Spice Up Your Media Outreach With These Ingredients

A few excellent ingredients can help brand your leader as a media rock star. Flickr Creative Commons photo by   Enric Martinez   .

A few excellent ingredients can help brand your leader as a media rock star. Flickr Creative Commons photo by Enric Martinez.

There are three key ingredients to branding your organization’s leader as a media rock star.

We covered the first — a compelling origin story — this week in our newsletter.

But while an origin story can be incredibly valuable in capturing the imagination of journalists and audiences, to become a true rock star, it’s important to also include these two additional ingredients in your media relations recipe:

A Succinct Vision

While many media rockstars have a strong and interesting backstory, they are also able to connect that backstory with an equally strong and compelling vision for what they want to achieve.

Organizations such as Share Our Strength, which has a concise and clear vision -- to end childhood hunger -- are able to quickly convey their objectives and capture the attention of reporters and other journalists who are looking for sources.

If you can find opportunities to clearly connect your messaging and mission with an easy-to-grasp vision, you have a strong chance of branding your leader as a capable and strong spokesperson.

Smart, Focused Media-Relations Support

While a compelling backstory and vision can help capture the attention of reporters (and their readers and viewers), the most important ingredient is sustained media relations support.

Branding your leader as a viable source in the media requires skill, experience, and a true willingness to invest time and resources to support your leader and build connections with the media.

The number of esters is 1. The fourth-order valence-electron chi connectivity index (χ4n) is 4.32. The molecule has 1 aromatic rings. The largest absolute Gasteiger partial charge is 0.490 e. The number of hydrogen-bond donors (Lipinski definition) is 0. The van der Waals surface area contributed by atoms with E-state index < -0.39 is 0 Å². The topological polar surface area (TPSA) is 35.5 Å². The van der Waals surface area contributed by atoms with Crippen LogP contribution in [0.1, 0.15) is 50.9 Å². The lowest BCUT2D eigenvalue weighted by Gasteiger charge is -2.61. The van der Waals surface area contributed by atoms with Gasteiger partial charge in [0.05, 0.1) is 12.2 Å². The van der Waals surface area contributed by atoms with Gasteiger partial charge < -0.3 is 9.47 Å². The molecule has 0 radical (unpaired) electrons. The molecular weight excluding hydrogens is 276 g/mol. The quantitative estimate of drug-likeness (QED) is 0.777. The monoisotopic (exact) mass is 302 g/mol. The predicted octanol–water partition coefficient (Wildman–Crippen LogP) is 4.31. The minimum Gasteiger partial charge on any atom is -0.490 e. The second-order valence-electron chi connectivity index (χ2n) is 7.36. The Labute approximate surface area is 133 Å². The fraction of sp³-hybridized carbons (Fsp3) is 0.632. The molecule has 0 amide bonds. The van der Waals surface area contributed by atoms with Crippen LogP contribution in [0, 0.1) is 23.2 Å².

If you truly want to establish your expert as a thought leader, you'll need to develop and execute a thought leadership strategy that includes:

  • Creating original content by your thought leader. This can include research papers, speeches, blog posts, or even social media musings. The important thing is to make sure you can provide source material that shows your expert knows their stuff.

  • Coaching your expert. Not everyone is a natural in front of a microphone or camera. And even the most polished speakers often need help honing their messages and talking points. It's important to work regularly with your thought leaders to help them put their best feet forward.

  • Building relationships. Your thought leaders typically don't have time to cultivate relationships with reporters. That's why they have you. The most effective media rockstars have a strong promoter working the phones and helping establish the connections that will yield feature stories and interviews.

By taking these steps, you're not guaranteed to have your executive director profiled on 60 Minutes or quoted on the front page of the Wall Street Journal.

But you will have a much greater chance at getting your leaders to appear more regularly in the outlets you care most about.

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